Do not love the world or the things in the world. If anyone loves the world, the love of the Father is not in him. For all that is in the world--the desires of the flesh and the desires of the eyes and pride in possessions--is not from the Father but is from the world. And the world is passing away along with its desires, but whoever does the will of God abides forever.(1 John 2:15-17)
"Doing all in the name of the Lord" will put us in opposition at many points to a world that has turned away from Him. Rather than seeking "world renown," which is a passing thing at best, let us be eager to be pleasing in the sight of God, who will reward us with lasting joys.

Stanza 4:
Till toils and labors here are done,
Do all in the name of the Lord;
Dear Christian friends, if you'd be one,
Do all in the name of the Lord.


In this final stanza Taylor reminds us that "doing all in the name of the Lord" is our only means of Scriptural unity as a body of believers. The language of Colossians 3:17, and in fact of the whole passage, is addressed to an implied plural "you" ("y'all" in the Southern U.S.), not the singular. It is possible to have unity, of course, by strictly following the dictates of men, as we see in some religious bodies with a centralized earthly authority. It is also possible to have a kind of unity by "watering down" our Christianity until there is nothing left about which to disagree. But the kind of unity Scripture describes must be the "unity of the Spirit,"(Ephesians 4:3) because "in one Spirit we were all baptized into one body."(1 Corinthians 12:13) The Spirit dwells within us both individually(1 Corinthians 6:19) and collectively.(1 Corinthians 3:16) If we would allow ourselves all to be led by that one Spirit, we will have the unity described in Ephesians: "One body and one Spirit--just as you were called to the one hope that belongs to your call--one Lord, one faith, one baptism, one God and Father of all, who is over all and through all and in all."(Ephesians 4:4-6)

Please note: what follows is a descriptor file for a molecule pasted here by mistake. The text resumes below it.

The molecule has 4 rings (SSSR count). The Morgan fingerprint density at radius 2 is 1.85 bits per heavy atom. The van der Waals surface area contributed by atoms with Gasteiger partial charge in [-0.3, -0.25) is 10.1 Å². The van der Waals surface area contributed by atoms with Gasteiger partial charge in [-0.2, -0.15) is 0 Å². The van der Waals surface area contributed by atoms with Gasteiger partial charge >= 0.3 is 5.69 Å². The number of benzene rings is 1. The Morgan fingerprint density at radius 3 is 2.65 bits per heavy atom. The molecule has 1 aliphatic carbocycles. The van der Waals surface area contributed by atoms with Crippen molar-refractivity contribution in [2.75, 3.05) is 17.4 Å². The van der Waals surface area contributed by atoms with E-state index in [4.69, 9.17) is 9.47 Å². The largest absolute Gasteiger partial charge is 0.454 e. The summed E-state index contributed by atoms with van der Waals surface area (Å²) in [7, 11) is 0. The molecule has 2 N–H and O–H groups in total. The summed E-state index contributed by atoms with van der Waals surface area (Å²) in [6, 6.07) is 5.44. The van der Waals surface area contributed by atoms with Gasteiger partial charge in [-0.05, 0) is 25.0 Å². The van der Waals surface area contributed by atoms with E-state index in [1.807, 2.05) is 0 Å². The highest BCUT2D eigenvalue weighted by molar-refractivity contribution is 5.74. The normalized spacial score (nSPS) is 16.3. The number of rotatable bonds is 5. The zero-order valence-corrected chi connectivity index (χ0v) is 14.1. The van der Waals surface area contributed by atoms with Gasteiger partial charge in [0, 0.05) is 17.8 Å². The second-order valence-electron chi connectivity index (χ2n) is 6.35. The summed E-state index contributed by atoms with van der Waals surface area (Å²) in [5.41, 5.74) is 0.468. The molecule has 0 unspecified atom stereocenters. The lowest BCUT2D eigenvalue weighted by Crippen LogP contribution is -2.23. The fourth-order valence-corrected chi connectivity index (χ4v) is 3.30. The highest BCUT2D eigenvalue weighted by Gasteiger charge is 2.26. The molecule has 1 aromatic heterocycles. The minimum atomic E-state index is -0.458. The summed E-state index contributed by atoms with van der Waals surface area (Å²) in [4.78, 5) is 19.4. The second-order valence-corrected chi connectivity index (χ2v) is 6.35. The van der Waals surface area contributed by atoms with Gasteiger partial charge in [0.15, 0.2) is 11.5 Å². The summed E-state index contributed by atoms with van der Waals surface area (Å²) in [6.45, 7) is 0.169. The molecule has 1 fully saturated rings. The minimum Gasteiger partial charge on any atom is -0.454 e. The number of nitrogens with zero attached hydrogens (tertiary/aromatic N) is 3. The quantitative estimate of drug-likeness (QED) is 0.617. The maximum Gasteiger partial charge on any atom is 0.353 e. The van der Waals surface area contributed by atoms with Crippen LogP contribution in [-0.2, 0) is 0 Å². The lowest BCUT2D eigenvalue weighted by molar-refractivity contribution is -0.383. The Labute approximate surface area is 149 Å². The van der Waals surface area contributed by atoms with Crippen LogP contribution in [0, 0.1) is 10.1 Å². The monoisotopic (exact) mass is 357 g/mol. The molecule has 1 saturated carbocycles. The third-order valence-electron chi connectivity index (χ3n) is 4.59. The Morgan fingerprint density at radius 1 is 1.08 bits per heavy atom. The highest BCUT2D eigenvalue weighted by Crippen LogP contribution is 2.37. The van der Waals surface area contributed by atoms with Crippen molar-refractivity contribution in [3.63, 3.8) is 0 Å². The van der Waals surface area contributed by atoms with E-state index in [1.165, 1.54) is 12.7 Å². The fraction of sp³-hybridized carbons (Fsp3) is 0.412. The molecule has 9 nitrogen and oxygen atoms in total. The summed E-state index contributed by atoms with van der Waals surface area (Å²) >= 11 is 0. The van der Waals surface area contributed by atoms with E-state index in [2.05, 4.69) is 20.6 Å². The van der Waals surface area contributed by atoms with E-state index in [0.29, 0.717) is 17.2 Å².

Naysayers will immediately object that this will just reduce us to arguing and dividing over our interpretations of what the Scriptures teach "in the name of the Lord." But if Christians (in the broadest sense) would even return to the principle of Scripture authority, a vast amount of error would be eliminated right away. And if the concept of "doing all in the name of the Lord" became universally understood--along with its implied corollary, "do not do anything that cannot be done in the name of the Lord"--we would be well on our way to the unity Jesus so much desired in His church.

About the music:

Austin Taylor's music for this hymn is more functional than artistic in design; unlike many of his more ambitious quartet-style songs that I have seen, he seems to have aimed for a simple, workable vehicle for the words. I believe it was the right choice; he had a provocative thought to convey here, and a more complex musical setting might have been a distraction.

One interesting unifying feature in the melody is the arpeggiation of (that is, skipping around in the notes of) the tonic chord in the opening phrase. This signature melodic idea, which occurs again in the 3rd phrase, is almost mirrored in the next-to-last phrase of the refrain:

    (1st, 3rd phrases of stanza)                        (3rd phrase of refrain)

Whether that was intentional is debatable. It is the kind of thing a good melody writer does almost by instinct to give a melody internal unity.


Library of Congress Copyright Office. Catalog of Copyright Entries, 1916, Part 3, Musical Compositions. Washington, D.C.: Government Printing Office, 1916.